ME: Wacom, meaning “harmony computer” is very interesting. I had not heard that before. However in looking at your artwork, I can see something of a connection there as far as dealing with transcendental or metaphysical subject matter, like with the piece called “Primordial Trance.” Might you talk about that?
SB: Well, that piece…today there’s this whole movement to going back to figurative aside from abstract. We see that with concept artist, basically commercial artist who portray and idea theme or story. These are digital illustrators, using their talents. This piece is inspired to introduction to abstraction in the figural world, using the camera to represent in detail what my eye say, blending abstraction and realism together. This piece is earthy and tactile. It’s a feeling of nature, representing the base emotions of human beings, giving a sense of peacefulness—a focused trance. The lines are fluid, but yet theirs solid texture integrated with it—a connection to physicality. We are spirits in nature, connected to this physical world.
ME: The piece entitled “The Prisoner” caught my eye too. I’ve never seen a prisoner like this before, so tell me about this one.
SB: looking at the lines of the piece. Narrow lines often times portray restriction.. what were seeing is a figure, being the restriction behind two narrow plates. The hands stretching out are showing the chains around the wrist. Once again the concept of the inanimate and animate comes into play where texture and other forms are integrated with the figurative portraits. There’s symbolism going on through the shapes as well as the definitive objects like the chains on the characters wrist.
I meant for this piece to be ambiguous, meaning that the viewer should decide what the prison is, is the prisoner alcohol, prejudice or social indifference? We all have exposure to some sort of prison.
ME: Some years back you did an exhibition which you called “Architecture of the Spirit.” What a great theme. Could you talk about the premise of that exhibition—how are you using the word architecture, tying it to spirit?
SB: Um, I was raised catholic as I mentioned earlier. I have a firm belief and conviction that we are far more than just physical. We continue to live on after these bodies die. And yet all we understand is life and death in this world. So, as humans we are constantly studying the architecture of the human form, asking how blood flows, how arteries react, how the body functions in this physical world.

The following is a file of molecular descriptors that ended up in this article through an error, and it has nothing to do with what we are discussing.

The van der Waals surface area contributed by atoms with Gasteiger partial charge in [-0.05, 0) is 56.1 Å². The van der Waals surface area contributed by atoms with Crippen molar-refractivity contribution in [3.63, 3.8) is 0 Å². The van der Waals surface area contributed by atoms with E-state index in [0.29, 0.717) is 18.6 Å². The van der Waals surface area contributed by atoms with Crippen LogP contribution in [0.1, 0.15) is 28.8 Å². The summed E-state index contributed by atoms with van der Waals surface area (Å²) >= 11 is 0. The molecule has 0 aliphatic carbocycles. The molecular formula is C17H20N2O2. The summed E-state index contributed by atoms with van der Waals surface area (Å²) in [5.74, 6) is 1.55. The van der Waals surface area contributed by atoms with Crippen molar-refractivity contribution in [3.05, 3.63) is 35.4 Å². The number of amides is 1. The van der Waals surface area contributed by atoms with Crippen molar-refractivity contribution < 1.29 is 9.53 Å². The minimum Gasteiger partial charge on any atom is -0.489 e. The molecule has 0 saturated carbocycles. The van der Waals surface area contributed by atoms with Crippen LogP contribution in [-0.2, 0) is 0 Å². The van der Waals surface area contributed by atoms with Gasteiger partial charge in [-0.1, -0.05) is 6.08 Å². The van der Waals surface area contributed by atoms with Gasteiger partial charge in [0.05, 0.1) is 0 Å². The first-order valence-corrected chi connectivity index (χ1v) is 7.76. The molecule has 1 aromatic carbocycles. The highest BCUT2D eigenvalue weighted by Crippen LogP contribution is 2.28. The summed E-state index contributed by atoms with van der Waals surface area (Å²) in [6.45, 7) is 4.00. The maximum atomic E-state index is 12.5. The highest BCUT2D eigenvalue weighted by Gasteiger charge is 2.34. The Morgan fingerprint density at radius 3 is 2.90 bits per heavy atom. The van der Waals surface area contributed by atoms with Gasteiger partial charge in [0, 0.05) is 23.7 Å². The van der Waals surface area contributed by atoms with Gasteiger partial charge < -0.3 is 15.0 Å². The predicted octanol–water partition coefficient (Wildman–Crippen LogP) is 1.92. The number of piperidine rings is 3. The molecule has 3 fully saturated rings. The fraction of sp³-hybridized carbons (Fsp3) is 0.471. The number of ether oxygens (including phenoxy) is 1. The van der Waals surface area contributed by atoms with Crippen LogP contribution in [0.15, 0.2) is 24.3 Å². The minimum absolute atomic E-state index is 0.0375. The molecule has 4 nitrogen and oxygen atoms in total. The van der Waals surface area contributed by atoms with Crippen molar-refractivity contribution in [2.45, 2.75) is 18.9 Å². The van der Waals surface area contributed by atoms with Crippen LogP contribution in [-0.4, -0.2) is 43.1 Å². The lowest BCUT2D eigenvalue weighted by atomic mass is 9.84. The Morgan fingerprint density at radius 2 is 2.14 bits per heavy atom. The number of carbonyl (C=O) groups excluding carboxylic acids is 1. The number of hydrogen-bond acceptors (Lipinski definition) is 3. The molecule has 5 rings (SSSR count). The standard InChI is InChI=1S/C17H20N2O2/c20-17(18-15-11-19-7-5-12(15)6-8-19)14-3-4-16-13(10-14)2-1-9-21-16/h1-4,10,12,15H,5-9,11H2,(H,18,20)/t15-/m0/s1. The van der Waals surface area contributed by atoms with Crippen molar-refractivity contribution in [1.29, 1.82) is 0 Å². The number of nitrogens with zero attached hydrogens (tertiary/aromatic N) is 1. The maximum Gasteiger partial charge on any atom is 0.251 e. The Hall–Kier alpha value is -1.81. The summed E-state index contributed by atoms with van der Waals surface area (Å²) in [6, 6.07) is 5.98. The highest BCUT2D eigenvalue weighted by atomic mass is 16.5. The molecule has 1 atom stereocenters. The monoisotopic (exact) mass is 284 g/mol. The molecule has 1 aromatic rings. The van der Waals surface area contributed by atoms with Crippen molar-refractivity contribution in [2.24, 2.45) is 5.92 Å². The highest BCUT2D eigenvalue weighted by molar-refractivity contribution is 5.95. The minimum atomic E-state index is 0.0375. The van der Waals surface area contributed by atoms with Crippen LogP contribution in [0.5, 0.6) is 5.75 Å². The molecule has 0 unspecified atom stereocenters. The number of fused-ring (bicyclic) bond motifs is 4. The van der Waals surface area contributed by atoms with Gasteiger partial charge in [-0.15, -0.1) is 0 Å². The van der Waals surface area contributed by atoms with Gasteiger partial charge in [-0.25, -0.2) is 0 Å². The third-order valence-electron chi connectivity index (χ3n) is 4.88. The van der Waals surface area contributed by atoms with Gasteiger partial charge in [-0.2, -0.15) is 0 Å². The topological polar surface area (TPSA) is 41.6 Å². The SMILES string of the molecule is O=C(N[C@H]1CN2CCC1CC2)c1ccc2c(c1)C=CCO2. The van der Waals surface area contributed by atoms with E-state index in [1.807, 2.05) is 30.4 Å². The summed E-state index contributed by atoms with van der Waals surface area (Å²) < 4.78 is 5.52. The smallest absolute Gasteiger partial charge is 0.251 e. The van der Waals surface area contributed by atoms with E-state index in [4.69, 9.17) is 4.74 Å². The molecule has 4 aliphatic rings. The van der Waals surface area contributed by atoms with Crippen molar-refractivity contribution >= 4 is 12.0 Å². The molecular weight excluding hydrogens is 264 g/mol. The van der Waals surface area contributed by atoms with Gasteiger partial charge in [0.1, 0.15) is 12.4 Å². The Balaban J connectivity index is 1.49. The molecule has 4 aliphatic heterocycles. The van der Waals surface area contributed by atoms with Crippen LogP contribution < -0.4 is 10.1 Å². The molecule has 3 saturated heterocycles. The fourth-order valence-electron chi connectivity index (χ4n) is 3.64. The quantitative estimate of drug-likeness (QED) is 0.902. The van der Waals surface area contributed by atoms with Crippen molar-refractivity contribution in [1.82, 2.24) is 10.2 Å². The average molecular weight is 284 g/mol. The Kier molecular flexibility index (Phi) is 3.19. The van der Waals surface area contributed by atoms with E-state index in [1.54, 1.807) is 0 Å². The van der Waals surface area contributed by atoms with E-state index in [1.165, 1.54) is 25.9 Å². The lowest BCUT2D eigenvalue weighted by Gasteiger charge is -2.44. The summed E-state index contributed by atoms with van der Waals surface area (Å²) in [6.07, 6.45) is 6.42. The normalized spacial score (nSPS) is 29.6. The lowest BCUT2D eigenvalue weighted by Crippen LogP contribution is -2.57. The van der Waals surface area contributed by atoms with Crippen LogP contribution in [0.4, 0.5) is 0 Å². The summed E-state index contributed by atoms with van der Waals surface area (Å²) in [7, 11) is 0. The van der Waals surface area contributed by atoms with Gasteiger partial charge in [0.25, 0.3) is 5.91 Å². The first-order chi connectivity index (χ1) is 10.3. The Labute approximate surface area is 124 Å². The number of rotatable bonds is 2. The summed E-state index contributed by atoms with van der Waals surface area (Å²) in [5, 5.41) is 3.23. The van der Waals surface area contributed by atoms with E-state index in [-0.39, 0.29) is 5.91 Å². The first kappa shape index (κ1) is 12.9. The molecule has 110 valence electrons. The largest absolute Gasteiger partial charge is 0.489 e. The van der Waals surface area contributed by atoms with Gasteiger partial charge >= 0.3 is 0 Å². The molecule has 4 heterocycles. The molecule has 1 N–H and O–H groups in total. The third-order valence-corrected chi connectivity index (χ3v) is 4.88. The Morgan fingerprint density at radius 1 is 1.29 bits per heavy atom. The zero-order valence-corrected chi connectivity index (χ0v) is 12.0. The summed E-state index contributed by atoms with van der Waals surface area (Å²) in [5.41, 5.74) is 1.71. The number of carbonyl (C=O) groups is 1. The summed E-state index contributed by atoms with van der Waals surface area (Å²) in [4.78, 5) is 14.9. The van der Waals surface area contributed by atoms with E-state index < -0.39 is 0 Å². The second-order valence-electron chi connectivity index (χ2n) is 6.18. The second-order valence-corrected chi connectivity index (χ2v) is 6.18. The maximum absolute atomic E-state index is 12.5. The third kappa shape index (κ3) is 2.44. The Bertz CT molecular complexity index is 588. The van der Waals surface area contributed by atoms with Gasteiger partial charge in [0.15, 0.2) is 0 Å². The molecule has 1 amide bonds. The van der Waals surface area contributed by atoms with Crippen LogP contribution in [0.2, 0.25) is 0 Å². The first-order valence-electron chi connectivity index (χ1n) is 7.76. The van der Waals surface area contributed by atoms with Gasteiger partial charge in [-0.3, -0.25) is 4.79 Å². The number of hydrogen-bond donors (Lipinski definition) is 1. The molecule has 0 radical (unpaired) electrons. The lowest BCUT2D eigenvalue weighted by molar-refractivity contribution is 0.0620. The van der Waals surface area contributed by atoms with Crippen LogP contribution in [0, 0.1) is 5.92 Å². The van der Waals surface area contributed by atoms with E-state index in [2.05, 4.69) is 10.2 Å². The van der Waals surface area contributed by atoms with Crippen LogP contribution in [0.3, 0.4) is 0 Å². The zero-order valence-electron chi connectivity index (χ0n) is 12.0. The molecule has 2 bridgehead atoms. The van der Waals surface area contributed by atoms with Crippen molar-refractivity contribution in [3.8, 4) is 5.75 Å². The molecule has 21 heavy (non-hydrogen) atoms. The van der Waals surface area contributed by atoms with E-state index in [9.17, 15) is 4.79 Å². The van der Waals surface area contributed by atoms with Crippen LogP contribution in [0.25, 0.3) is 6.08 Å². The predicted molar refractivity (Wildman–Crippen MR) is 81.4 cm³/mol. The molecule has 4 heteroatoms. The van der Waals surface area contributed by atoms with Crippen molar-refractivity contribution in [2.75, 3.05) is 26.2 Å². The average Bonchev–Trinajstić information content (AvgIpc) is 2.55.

My Catholic upbringing has always helped me to understand the architecture of the spirit. What is the nature of the human sprit who are we really? Right now, I believe humans are both physical and spiritual. There will come a time when we will be spiritual. What we experience now and how we develop ourselves now, is the very thing that goes with us as this physical body passes away. The question is: What is the architecture of the spirit? What is it really?
ME: One than one of your books includes in its title “Photoshop Trickery & FX.” Photoshop as we know is a software program for commercial and fine artist, made by the Adobe Corporation. I think you’ve written at least 5 books, which is commendable. And yet, because there is a prejudice in some art circles where the though is that art made with computers and other digital tools like the Wacom Tablet, is not art—that the machines are the creators, not the people, when one sees a book about digital art software that includes the word “trickery” might that reinforce the stereotype that digital art is a gimmick requiring little or no talent?